Landmarks Designates Holyrood Church, Educational Building

Holyrood Episcopal Church-Iglesia Santa Cruz, one of the three sites calendared by LPC on January 19th. Image Credit: LPC

Both buildings were landmarked as part of the agency’s Equity Framework. On May 18, 2021, the Landmarks Preservation Commission voted to unanimously designate Holyrood Episcopal Church-Iglesia Santa Cruz in Washington Heights and the Educational Building in Greenwich Village as the City’s newest landmarks. The two buildings were landmarked as part of Landmarks’ new Equity Framework, which highlights the agency’s efforts for designations that represent the city’s diverse and inclusive history.

The Holyrood Episcopal Church-Iglesia Santa Cruz, located at 715 West 179th Street in Manhattan is architecturally and culturally significant. The church has served as an “important social and religious anchor” for the neighborhood, and its congregation has reflected the neighborhood’s changing demographics. The church serves many social needs for the neighborhood, serving as a sanctuary space for undocumented individuals and families, and keeping its doors open to help during the COVID-19 pandemic. 

The Educational Building, at 70 Fifth Avenue in Manhattan, is historically significant for its many social justice-oriented tenants, including the NAACP, the National Civil Liberties Bureau (a precursor of the ACLU), the Women’s Peace Party, the New York Teachers Union, and the League for Industrial Democracy, among other tenants. The Beaux Arts style L-shaped office building features intricate details that call back to the building’s commission, ordered by book publisher George Arthur Plimpton. The building is currently owned by the New School.

70 Fifth Avenue, the Educational Building. Image Credit: LPC

Both buildings received wide support during their designation process. For CityLand’s prior coverage, click here

Landmarks Chair Sarah Carroll stated, “LPC is committed to ensuring diversity and inclusion in our designations. As part of our equity framework launched earlier this year, we are prioritizing designations like 70 Fifth Avenue and Holyrood Episcopal Church-Iglesia Santa Cruz, to make sure that we are telling the stories of all New Yorkers. 70 Fifth Avenue recognizes the important contributions of the NAACP, as well as many progressive organizations that advanced social justice and equity and Holyrood Episcopal Church recognizes the history of New York City’s Latino community in Upper Manhattan.”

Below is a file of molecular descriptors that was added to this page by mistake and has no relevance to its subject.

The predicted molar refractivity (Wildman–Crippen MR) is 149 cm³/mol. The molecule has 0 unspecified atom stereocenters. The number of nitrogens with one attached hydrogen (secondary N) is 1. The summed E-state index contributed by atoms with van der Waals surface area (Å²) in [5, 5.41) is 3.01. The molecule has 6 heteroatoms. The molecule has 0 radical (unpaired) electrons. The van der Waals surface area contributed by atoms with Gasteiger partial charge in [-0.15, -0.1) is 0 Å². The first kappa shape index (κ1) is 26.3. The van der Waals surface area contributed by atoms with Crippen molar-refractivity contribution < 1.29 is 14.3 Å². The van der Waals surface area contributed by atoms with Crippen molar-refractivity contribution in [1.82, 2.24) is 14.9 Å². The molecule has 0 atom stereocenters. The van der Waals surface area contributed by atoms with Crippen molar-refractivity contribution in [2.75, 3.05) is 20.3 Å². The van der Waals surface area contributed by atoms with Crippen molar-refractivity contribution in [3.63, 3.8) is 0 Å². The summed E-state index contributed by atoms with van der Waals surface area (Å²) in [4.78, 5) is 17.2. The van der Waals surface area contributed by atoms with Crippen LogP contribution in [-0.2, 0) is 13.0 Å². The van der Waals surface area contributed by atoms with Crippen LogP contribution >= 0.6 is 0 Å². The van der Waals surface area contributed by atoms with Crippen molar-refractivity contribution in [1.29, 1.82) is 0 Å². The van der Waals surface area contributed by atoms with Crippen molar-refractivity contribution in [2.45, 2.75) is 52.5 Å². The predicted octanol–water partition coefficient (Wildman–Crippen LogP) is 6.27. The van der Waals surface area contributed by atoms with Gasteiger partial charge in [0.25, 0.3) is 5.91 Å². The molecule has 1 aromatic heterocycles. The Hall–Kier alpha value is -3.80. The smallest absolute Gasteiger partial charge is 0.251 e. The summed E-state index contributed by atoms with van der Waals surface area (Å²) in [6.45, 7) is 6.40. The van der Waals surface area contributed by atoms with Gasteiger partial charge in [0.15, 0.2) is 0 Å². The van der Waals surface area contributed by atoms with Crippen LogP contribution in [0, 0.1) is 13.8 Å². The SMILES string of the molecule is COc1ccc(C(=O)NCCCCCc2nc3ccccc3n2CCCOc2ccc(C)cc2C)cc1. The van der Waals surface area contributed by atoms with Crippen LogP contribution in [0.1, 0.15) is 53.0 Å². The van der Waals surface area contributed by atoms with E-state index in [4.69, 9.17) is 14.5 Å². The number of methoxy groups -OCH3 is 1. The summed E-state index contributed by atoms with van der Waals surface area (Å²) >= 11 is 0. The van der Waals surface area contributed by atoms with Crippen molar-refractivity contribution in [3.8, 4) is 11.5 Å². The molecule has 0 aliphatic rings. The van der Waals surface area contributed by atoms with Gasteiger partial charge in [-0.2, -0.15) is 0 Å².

Father Luis Barrios of Holyrood Church-Iglesia Santa Cruz stated, “For over 125 years Holyrood Church-Iglesia Santa Cruz has been the heart and soul of Washington Heights. We believe that the beauty of being a landmark is defined not only by the beauty of its physical structure but also by its ability to allow the community to have access to enjoy this space as a zone of liberation to reaffirm and accompany them in their daily struggles. Hence, we are proud to move our church into this new phase of interconnectedness and interdependence with the community.”

Tokumbo Shobowale, Executive Vice President for Business and Operations for The New School stated, “As an institution founded to engage citizens in solving pressing social issues, The New School has long advanced the values of social justice and equality to strengthen our community. We welcome the designation, which recognizes the vital history of this building that today houses the university’s acclaimed Sheila Johnson Design Center, an academic and creative hub located at 70 Fifth Avenue. The space reflects The New School’s rigorous, multidimensional approach to education and provides a street-level view into the innovative work of our Parsons School of Design community.”

By: Veronica Rose (Veronica is the CityLaw fellow and a New York Law School graduate, Class of 2018.)



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